Oregon legislation to define “climate-smart” forestry?

I’ve been keeping my eyes open for how anyone is defining the management practices or outcomes that should qualify as contributions to carbon sequestration.  They usually seem to stop short of that level of detail.  This does, too.  However, it sounds like they are going to try to get there.  This is a 1/11/22 draft of LC 240, to be addressed at the legislative session beginning now. We would have an answer “no later than April 30, 2023.”

(2) The Institute for Natural Resources, in coordination with the Oregon Global Warming Commission, shall jointly with the State Forestry Department, the State Department of Agriculture, the Oregon Watershed Enhancement Board, the Department of State Lands and the Department of Land Conservation and Development, and in consultation with federal land management partners, develop:

(b) Recommendations for activity-based impact metrics

(3) Activity-based metrics must be designed to evaluate progress toward increasing carbon sequestration in natural and working lands and waters, as measured against the 2010 to 2019 carbon sequestration baseline. Activity-based metrics may include, but need not be limited to, acres of lands or waters for which certain management practices have been adopted or acres of lands or waters that represent an increase in natural and working lands and waters.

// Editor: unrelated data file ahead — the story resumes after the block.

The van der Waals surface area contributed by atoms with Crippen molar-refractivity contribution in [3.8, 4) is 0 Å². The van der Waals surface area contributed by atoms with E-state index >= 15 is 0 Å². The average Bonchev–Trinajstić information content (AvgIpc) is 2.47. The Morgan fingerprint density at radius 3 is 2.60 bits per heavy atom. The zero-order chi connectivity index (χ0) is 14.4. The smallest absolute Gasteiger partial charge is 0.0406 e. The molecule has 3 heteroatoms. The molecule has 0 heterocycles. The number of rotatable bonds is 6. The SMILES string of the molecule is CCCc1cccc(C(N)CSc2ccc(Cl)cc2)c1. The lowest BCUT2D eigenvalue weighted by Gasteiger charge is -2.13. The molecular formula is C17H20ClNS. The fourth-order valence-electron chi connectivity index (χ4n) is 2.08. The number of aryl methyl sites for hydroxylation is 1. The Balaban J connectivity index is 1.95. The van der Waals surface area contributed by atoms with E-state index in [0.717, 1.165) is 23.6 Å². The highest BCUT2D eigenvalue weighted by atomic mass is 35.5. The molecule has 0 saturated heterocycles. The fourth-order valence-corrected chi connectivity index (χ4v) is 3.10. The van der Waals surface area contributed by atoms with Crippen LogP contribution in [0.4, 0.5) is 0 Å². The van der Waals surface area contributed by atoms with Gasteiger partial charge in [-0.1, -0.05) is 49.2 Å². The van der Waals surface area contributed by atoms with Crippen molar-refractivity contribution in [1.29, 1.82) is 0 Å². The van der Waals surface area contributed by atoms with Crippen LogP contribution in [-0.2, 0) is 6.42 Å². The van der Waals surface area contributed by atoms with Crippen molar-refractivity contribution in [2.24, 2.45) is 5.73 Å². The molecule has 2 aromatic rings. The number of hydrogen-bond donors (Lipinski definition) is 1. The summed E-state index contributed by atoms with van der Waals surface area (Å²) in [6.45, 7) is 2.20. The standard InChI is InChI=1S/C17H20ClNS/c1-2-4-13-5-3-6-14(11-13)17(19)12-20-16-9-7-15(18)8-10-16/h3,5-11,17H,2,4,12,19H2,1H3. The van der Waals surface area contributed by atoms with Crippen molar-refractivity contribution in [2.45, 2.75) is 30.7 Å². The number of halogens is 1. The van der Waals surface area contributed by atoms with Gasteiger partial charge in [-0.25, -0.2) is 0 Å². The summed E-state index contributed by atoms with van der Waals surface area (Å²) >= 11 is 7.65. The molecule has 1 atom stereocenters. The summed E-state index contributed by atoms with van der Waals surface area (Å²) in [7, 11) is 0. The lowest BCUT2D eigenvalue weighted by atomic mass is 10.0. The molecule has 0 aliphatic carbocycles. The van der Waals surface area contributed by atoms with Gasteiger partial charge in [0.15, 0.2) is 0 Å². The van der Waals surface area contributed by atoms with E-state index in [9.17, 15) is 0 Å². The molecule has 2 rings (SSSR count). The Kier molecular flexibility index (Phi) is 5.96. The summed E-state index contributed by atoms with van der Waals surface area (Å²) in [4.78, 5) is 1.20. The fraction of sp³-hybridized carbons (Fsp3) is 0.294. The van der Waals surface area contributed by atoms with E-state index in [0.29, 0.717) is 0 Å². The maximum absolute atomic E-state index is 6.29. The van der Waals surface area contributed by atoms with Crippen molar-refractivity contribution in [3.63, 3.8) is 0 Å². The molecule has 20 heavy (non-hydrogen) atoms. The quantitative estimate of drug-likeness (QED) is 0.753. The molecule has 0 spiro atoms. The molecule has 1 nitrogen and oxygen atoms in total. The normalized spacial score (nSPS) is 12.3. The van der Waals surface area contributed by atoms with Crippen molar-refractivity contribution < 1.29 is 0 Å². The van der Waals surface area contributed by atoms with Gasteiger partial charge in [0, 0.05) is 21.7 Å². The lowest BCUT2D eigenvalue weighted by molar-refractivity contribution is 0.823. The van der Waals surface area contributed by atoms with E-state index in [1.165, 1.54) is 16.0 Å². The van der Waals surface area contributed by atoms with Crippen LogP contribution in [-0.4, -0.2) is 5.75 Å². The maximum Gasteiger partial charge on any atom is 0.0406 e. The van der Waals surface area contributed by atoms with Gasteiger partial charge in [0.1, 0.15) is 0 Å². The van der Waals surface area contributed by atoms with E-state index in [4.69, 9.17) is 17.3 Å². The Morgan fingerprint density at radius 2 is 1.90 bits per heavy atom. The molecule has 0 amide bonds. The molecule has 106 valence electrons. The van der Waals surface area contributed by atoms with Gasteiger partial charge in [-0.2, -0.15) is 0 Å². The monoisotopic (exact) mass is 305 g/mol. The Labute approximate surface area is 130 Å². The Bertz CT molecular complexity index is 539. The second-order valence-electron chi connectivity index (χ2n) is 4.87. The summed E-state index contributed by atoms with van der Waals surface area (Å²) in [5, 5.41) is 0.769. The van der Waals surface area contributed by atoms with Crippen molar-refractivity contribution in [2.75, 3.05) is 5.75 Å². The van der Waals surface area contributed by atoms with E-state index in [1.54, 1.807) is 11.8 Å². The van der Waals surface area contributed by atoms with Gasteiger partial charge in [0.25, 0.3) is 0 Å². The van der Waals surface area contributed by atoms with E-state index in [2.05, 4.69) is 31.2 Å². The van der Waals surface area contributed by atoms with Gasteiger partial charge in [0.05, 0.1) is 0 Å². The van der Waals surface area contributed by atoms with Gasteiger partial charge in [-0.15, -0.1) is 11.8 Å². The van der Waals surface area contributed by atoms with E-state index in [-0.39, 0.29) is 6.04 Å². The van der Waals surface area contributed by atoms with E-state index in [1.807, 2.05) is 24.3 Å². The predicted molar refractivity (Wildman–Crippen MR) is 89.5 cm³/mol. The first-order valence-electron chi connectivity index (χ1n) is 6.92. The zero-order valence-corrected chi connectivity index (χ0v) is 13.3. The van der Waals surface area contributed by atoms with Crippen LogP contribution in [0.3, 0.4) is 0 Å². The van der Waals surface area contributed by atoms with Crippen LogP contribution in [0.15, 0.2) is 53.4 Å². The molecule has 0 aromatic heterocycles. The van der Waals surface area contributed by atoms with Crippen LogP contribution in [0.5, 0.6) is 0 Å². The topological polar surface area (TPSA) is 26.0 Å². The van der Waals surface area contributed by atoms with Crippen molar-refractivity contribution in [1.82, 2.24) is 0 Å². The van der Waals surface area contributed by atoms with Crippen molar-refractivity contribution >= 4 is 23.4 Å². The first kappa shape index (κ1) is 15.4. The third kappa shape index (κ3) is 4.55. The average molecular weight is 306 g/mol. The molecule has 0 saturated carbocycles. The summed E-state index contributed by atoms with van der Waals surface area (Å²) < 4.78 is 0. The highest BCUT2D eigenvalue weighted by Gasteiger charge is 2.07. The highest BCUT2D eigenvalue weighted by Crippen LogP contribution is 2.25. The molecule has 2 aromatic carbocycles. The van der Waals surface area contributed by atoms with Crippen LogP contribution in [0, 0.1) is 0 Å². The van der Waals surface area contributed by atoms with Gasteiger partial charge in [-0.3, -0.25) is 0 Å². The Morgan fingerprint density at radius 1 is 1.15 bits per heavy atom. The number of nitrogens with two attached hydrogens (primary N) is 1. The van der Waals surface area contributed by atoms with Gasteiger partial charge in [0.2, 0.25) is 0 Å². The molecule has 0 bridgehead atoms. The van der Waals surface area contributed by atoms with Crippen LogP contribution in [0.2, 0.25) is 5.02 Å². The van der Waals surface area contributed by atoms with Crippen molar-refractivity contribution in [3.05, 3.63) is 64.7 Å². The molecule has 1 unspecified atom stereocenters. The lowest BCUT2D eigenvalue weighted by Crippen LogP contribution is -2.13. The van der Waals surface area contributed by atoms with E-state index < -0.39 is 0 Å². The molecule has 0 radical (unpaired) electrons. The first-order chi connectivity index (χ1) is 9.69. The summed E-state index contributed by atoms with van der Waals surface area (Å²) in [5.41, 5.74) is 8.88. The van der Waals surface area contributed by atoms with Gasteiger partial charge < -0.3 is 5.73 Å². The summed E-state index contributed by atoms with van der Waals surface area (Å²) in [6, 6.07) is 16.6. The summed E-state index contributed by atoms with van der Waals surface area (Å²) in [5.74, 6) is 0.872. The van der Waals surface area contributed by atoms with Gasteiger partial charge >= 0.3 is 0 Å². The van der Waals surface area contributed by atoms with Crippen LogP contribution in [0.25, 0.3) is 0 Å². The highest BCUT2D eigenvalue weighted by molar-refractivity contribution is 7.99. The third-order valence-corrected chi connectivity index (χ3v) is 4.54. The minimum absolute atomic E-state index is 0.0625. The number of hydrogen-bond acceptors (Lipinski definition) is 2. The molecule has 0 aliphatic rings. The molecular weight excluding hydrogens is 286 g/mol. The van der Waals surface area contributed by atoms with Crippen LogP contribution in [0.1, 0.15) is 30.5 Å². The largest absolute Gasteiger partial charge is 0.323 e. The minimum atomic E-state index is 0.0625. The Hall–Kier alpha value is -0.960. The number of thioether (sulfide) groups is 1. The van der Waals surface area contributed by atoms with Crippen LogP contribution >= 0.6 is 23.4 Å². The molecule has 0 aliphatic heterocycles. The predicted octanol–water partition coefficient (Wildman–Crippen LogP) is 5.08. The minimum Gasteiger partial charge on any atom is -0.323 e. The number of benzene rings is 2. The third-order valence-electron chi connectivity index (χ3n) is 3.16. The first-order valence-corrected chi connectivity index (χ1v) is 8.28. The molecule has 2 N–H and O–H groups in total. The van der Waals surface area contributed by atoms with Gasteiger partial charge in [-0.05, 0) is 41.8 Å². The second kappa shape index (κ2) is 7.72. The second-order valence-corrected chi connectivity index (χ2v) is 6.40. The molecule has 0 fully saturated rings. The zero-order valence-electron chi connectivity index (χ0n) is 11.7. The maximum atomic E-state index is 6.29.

SECTION 8. (1) As used in this section: (a) “Climate-smart agriculture, forestry and conservation practices” means practices that protect and restore resilient carbon stocks in native ecosystems and increase resilient carbon stocks in vegetation and soils in natural and working lands and waters.

6 thoughts on “Oregon legislation to define “climate-smart” forestry?”

  1. Interesting, Jon, thanks! I wonder how differently this will turn out than the USDA version of “climate-smart?” Interesting round-up of groups.

    “(2) The advisory committee shall consist of at least 14 members,
    including but not limited to representatives of:
    (a) Tribal governments;
    (b) Local governments;
    (c) The forestry industry;
    (d) The agricultural industry;
    (e) Environmental justice organizations;
    (f) Conservation organizations; and
    (g) Technical service providers.”

  2. wow. A large coalition of failed bureaucracies charged with telling the rest of us how to adopt “practices that protect and restore resilient carbon stocks in native ecosystems and increase resilient carbon stocks in vegetation and soils in natural and working lands and waters.”

    What could go wrong? And what the hell do those words even mean? The Oregon government and its top officials have been making national news as incompetent laughingstocks for a few years now, and this type of proposed legislation fits in nicely with that history of increasingly large bureaucratic organizations making increasingly stupid and costly rules for the rest of us. Who somehow continue to pay their wages for whatever reason. You could look it up.

    On a related note, Douglas fir is the principal forest crop (“carbon storage”) tree in Oregon and exists in commercial stands from Mexico to Canada and from the Pacific Ocean to the Rockies. All kinds of climate changes and variations in that expansive region for thousands of years and the tree has proven to have adapted well the entire time. Might as well form another government entity to try and give it some even better opportunities. And charge the taxpayers for the privilege of doing so.

    • I think all they are producing is “recommendations,” so they could even provide those to the federal land managers. Recommendations for state legislation would have to be limited to state jurisdiction.


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